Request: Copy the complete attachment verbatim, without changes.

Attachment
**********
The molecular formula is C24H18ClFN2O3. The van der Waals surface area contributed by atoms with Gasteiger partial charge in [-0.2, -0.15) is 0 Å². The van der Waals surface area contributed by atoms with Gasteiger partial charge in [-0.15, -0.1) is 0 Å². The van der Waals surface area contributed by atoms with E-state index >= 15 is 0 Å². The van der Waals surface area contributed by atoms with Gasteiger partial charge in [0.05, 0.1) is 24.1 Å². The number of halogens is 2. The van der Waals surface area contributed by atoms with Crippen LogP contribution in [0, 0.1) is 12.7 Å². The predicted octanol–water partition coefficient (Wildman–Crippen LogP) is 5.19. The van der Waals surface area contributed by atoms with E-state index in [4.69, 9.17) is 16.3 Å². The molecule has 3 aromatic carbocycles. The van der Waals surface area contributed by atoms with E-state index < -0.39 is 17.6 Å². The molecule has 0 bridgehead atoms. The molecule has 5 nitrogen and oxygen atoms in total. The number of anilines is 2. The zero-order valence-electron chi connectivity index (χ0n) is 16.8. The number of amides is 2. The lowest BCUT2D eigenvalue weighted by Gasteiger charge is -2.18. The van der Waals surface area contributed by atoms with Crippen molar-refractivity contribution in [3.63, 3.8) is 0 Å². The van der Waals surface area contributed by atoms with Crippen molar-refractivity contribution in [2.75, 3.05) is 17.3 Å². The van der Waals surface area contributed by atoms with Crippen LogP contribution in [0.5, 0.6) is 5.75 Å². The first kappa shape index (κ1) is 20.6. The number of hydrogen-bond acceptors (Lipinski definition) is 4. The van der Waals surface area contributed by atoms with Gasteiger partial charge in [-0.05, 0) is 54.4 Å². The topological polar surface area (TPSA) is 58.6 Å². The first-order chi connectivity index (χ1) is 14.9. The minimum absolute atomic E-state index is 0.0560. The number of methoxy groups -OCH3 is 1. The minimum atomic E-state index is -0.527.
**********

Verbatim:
The molecular formula is C24H18ClFN2O3. The van der Waals surface area contributed by atoms with Gasteiger partial charge in [-0.2, -0.15) is 0 Å². The van der Waals surface area contributed by atoms with Gasteiger partial charge in [-0.15, -0.1) is 0 Å². The van der Waals surface area contributed by atoms with E-state index >= 15 is 0 Å². The van der Waals surface area contributed by atoms with Gasteiger partial charge in [0.05, 0.1) is 24.1 Å². The number of halogens is 2. The van der Waals surface area contributed by atoms with Crippen LogP contribution in [0, 0.1) is 12.7 Å². The predicted octanol–water partition coefficient (Wildman–Crippen LogP) is 5.19. The van der Waals surface area contributed by atoms with E-state index in [4.69, 9.17) is 16.3 Å². The molecule has 3 aromatic carbocycles. The van der Waals surface area contributed by atoms with E-state index < -0.39 is 17.6 Å². The molecule has 0 bridgehead atoms. The molecule has 5 nitrogen and oxygen atoms in total. The number of anilines is 2. The zero-order valence-electron chi connectivity index (χ0n) is 16.8. The number of amides is 2. The lowest BCUT2D eigenvalue weighted by Gasteiger charge is -2.18. The van der Waals surface area contributed by atoms with Crippen molar-refractivity contribution in [3.63, 3.8) is 0 Å². The van der Waals surface area contributed by atoms with Crippen molar-refractivity contribution in [2.75, 3.05) is 17.3 Å². The van der Waals surface area contributed by atoms with Crippen LogP contribution in [0.5, 0.6) is 5.75 Å². The first kappa shape index (κ1) is 20.6. The number of hydrogen-bond acceptors (Lipinski definition) is 4. The van der Waals surface area contributed by atoms with Gasteiger partial charge in [-0.05, 0) is 54.4 Å². The topological polar surface area (TPSA) is 58.6 Å². The first-order chi connectivity index (χ1) is 14.9. The minimum absolute atomic E-state index is 0.0560. The number of methoxy groups -OCH3 is 1. The minimum atomic E-state index is -0.527.